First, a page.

[8] Knuiman JT, Beynen AC, Katan MB. Lecithin intake and serum cholesterol. Am J Clin Nutr. 1989 Feb;49(2):266-8

[9] Lee JM, Lee YK, Mamrosh JL, et al. Antidiabetic actions of a phosphatidylcholine ligand for nuclear receptor LRH-1. Nature. 2011;474(7352):506-510

DISCLAIMER

The information on the present website does not constitute either directly or indirectly any medical advice. The provided information is intended to inform and is in no way a substitute for the direct relationship between a patient and a health professional. Under no circumstances the information on the website are likely to make up for consulting, visiting and diagnosis by a licensed healthcare professional. Said information should not be interpreted as ensuring the promotion any some molecules or medical products.

Long Long Life will not be held liable for any action or decision-making in relation to the information on this website.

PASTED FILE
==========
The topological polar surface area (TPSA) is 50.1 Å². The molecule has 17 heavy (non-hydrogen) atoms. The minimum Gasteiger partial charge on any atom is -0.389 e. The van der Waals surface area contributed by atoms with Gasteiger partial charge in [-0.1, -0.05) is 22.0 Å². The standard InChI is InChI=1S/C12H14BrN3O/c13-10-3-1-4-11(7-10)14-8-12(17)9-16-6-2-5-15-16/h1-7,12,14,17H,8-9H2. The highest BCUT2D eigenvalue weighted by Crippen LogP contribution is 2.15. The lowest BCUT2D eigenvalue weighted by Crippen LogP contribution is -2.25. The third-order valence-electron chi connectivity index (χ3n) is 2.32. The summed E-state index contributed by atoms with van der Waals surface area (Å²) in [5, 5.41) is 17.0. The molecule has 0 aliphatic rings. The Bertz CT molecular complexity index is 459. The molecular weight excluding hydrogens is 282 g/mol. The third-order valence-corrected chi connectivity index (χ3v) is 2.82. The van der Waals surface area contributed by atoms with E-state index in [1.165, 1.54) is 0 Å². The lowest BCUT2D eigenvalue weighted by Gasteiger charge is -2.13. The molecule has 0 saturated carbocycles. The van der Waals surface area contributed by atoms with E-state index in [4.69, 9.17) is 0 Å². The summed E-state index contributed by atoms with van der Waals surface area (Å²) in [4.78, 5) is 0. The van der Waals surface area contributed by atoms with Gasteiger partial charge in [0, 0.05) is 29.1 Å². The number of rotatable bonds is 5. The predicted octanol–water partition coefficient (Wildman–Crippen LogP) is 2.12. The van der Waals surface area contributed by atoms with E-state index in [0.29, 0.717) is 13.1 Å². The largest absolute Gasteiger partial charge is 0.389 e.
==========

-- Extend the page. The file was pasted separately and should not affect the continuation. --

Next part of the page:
Long Long Life does not guarantee by any means any result following the implementation of the published information on the website herein.

Self-medication can be dangerous for your health, please seek medical advice before starting any treatment.

Dr. Marion Tible

Marion Tible Long Long Life

Author/Reviewer

Auteure/Relectrice

Marion Tible has a PhD in cellular biology and physiopathology. Formerly a researcher in thematics varying from cardiology to neurodegenerative diseases, she is now part of Long Long Life team and is involved in scientific writing and anti-aging research.

More about the Long Long Life team

Marion Tible est docteur en biologie cellulaire et physiopathologie. Ancienne chercheuse dans des thématiques oscillant de la cardiologie aux maladies neurodégénératives, elle est aujourd’hui impliquée au sein de Long Long Life pour la rédaction scientifique et la recherche contre le vieillissement.

En savoir plus sur l’équipe de Long Long Life